Educators, schools and teachers from across the UK are now invited to use the free downloadable schools resources on the Brighton & Hove Black History
website, which include resources for teaching Key Stages 1, 2 and 3
and two short films aimed at secondary school children.
The aim of the project is to combat racism in schools by providing much needed, high quality resources for teaching Black History and histories of the Empire with a thrilling local angle for schools in Brighton and Hove and Sussex.
These resources will help schools teach citizenship, history and other parts of the curriculum, as well give local students a rooted connection to Brighton's history of multicultural diversity during Black History Month.
A largely untold story from Brighton's diverse past, the Three Kings of Bechuanaland (now called Botswana) came to the UK to urge the British Government to stop Cape Colony Prime Minister Cecil Rhodes and his company The British South Africa Company from taking ownership of their country.
Rhodes was a well known racist and brutal employer. He wanted to build a railway across Bechuanaland linking the Cape to Cairo and to giving all the land 20 miles either side of the railway line to white farmers.
The kings took control of the situation and commissioned a local Brighton man, Charles Willoughby, to organise a tour of Britain for them.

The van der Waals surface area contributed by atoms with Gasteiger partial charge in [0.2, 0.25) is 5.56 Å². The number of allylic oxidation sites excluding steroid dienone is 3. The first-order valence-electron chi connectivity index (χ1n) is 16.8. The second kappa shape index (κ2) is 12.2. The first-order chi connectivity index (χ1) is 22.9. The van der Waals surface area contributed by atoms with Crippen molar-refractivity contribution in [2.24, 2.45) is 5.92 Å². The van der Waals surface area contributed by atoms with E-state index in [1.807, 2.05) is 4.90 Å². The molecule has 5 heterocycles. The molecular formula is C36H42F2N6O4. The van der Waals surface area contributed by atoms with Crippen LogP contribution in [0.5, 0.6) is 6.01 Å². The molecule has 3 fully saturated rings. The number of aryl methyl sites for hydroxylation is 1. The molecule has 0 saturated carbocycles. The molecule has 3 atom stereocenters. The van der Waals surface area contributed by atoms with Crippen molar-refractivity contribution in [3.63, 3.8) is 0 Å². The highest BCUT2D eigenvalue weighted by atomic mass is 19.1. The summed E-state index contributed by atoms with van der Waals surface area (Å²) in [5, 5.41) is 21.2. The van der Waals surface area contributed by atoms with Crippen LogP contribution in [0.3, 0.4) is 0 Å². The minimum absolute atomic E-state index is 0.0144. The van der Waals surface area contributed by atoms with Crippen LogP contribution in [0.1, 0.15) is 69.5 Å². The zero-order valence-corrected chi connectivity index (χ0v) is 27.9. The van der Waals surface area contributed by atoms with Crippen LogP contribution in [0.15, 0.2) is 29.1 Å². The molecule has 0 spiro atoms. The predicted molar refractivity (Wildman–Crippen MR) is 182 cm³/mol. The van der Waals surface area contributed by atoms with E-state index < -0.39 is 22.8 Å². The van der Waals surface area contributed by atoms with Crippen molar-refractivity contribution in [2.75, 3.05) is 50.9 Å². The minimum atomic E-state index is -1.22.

They visited Brighton and Sussex as part of their visit to the UK, including visits to Elm Grove Primary School, Brighton Dome, Brighton Museum and Union Church on Ship Street.
Local Brighton educators Anoushka Visvalingham, Dulani Kulasinghe and Neil Panton were involved in testing out the resources and two young people Archie Rowles and Ibby Maryoud even made their own film response to the project.
The resources and film were launched at Brighton Dome
as part of Black History's annual Family Day on Sunday 21 November 2021, with a talk by Suchi Chatterjee,
Lead Historian, and Dr Bert Williams MBE,
Historian from Black History.
"Getting the chance to work on resources that will give young people a new perspective on Brighton's diverse history has been fantastic, mind blowing even.
"Who would have thought that a little community group"s contribution to a university project in 2018 could potentially have an impact on the school curriculum, nationwide.
"And all because three African Kings came to Brighton in 1895 with the aim of changing the fate of their own country.
"It's truly amazing what you can uncover when given a fragment of information. It's exciting to know your city played a part in King Khama's fight against Rhodes" apartheid."